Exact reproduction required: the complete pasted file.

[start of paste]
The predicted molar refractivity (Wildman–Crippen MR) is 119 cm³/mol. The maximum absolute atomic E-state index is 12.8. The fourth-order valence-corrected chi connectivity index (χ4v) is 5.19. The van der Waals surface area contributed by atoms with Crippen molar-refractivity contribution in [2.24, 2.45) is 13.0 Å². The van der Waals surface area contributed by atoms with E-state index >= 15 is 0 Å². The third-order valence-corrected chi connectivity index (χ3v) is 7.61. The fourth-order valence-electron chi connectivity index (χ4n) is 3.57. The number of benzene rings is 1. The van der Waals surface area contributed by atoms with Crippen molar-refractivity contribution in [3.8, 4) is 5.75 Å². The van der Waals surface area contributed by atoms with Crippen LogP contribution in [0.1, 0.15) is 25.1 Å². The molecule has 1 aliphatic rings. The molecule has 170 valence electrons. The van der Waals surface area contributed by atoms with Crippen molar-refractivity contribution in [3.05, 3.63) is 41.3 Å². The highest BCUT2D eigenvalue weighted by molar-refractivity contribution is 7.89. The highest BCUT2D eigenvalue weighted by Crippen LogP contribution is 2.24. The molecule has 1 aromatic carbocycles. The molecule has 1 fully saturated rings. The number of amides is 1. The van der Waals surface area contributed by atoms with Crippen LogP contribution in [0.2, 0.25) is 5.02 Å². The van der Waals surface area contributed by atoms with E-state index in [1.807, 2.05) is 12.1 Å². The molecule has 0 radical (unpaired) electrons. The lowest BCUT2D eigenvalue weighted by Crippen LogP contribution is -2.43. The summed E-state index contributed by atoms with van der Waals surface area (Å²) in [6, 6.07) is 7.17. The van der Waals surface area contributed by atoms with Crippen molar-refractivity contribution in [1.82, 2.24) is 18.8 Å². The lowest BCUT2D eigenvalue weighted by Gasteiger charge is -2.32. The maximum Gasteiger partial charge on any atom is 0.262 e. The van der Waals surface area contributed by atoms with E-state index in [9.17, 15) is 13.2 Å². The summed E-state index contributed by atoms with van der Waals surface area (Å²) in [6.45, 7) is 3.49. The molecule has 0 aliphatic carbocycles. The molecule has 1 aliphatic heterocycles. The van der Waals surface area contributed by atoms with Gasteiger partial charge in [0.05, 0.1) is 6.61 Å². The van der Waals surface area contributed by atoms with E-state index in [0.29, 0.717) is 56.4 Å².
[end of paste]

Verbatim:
The predicted molar refractivity (Wildman–Crippen MR) is 119 cm³/mol. The maximum absolute atomic E-state index is 12.8. The fourth-order valence-corrected chi connectivity index (χ4v) is 5.19. The van der Waals surface area contributed by atoms with Crippen molar-refractivity contribution in [2.24, 2.45) is 13.0 Å². The van der Waals surface area contributed by atoms with E-state index >= 15 is 0 Å². The third-order valence-corrected chi connectivity index (χ3v) is 7.61. The fourth-order valence-electron chi connectivity index (χ4n) is 3.57. The number of benzene rings is 1. The van der Waals surface area contributed by atoms with Crippen molar-refractivity contribution in [3.8, 4) is 5.75 Å². The van der Waals surface area contributed by atoms with Crippen LogP contribution in [0.1, 0.15) is 25.1 Å². The molecule has 1 aliphatic rings. The molecule has 170 valence electrons. The van der Waals surface area contributed by atoms with Crippen molar-refractivity contribution in [3.05, 3.63) is 41.3 Å². The highest BCUT2D eigenvalue weighted by molar-refractivity contribution is 7.89. The highest BCUT2D eigenvalue weighted by Crippen LogP contribution is 2.24. The molecule has 1 aromatic carbocycles. The molecule has 1 fully saturated rings. The number of amides is 1. The van der Waals surface area contributed by atoms with Crippen LogP contribution in [0.2, 0.25) is 5.02 Å². The van der Waals surface area contributed by atoms with E-state index in [1.807, 2.05) is 12.1 Å². The molecule has 0 radical (unpaired) electrons. The lowest BCUT2D eigenvalue weighted by Crippen LogP contribution is -2.43. The summed E-state index contributed by atoms with van der Waals surface area (Å²) in [6, 6.07) is 7.17. The van der Waals surface area contributed by atoms with Crippen molar-refractivity contribution in [1.82, 2.24) is 18.8 Å². The lowest BCUT2D eigenvalue weighted by Gasteiger charge is -2.32. The maximum Gasteiger partial charge on any atom is 0.262 e. The van der Waals surface area contributed by atoms with E-state index in [9.17, 15) is 13.2 Å². The summed E-state index contributed by atoms with van der Waals surface area (Å²) in [6.45, 7) is 3.49. The molecule has 0 aliphatic carbocycles. The molecule has 1 aliphatic heterocycles. The van der Waals surface area contributed by atoms with Gasteiger partial charge in [0.05, 0.1) is 6.61 Å². The van der Waals surface area contributed by atoms with E-state index in [0.29, 0.717) is 56.4 Å².